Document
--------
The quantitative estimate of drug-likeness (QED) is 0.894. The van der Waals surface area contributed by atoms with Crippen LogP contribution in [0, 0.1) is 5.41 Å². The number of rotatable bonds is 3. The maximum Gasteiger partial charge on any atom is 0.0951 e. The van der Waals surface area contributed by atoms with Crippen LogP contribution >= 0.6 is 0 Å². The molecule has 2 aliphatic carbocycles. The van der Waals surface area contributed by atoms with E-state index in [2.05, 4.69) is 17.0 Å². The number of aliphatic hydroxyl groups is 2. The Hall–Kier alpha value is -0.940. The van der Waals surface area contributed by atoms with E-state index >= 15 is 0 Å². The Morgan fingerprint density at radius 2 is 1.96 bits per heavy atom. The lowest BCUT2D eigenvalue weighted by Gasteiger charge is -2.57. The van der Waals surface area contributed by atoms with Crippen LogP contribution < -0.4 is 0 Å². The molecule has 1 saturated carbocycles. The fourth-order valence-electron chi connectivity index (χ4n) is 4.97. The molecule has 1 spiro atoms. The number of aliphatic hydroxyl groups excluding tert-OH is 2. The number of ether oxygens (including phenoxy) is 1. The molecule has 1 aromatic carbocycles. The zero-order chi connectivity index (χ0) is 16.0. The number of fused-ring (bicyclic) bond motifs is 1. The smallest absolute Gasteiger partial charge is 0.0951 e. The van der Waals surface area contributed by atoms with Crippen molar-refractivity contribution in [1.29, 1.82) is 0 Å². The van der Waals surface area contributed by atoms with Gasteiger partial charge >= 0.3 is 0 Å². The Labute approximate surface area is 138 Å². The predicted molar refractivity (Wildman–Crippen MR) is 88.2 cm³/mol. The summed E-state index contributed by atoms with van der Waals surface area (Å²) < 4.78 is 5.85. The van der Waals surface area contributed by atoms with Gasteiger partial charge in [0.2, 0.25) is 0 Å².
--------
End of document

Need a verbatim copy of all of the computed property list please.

The quantitative estimate of drug-likeness (QED) is 0.894. The van der Waals surface area contributed by atoms with Crippen LogP contribution in [0, 0.1) is 5.41 Å². The number of rotatable bonds is 3. The maximum Gasteiger partial charge on any atom is 0.0951 e. The van der Waals surface area contributed by atoms with Crippen LogP contribution >= 0.6 is 0 Å². The molecule has 2 aliphatic carbocycles. The van der Waals surface area contributed by atoms with E-state index in [2.05, 4.69) is 17.0 Å². The number of aliphatic hydroxyl groups is 2. The Hall–Kier alpha value is -0.940. The van der Waals surface area contributed by atoms with E-state index >= 15 is 0 Å². The Morgan fingerprint density at radius 2 is 1.96 bits per heavy atom. The lowest BCUT2D eigenvalue weighted by Gasteiger charge is -2.57. The van der Waals surface area contributed by atoms with Crippen LogP contribution < -0.4 is 0 Å². The molecule has 1 saturated carbocycles. The fourth-order valence-electron chi connectivity index (χ4n) is 4.97. The molecule has 1 spiro atoms. The number of aliphatic hydroxyl groups excluding tert-OH is 2. The number of ether oxygens (including phenoxy) is 1. The molecule has 1 aromatic carbocycles. The zero-order chi connectivity index (χ0) is 16.0. The number of fused-ring (bicyclic) bond motifs is 1. The smallest absolute Gasteiger partial charge is 0.0951 e. The van der Waals surface area contributed by atoms with Crippen molar-refractivity contribution in [1.29, 1.82) is 0 Å². The van der Waals surface area contributed by atoms with Gasteiger partial charge >= 0.3 is 0 Å². The Labute approximate surface area is 138 Å². The predicted molar refractivity (Wildman–Crippen MR) is 88.2 cm³/mol. The summed E-state index contributed by atoms with van der Waals surface area (Å²) < 4.78 is 5.85. The van der Waals surface area contributed by atoms with Gasteiger partial charge in [0.2, 0.25) is 0 Å².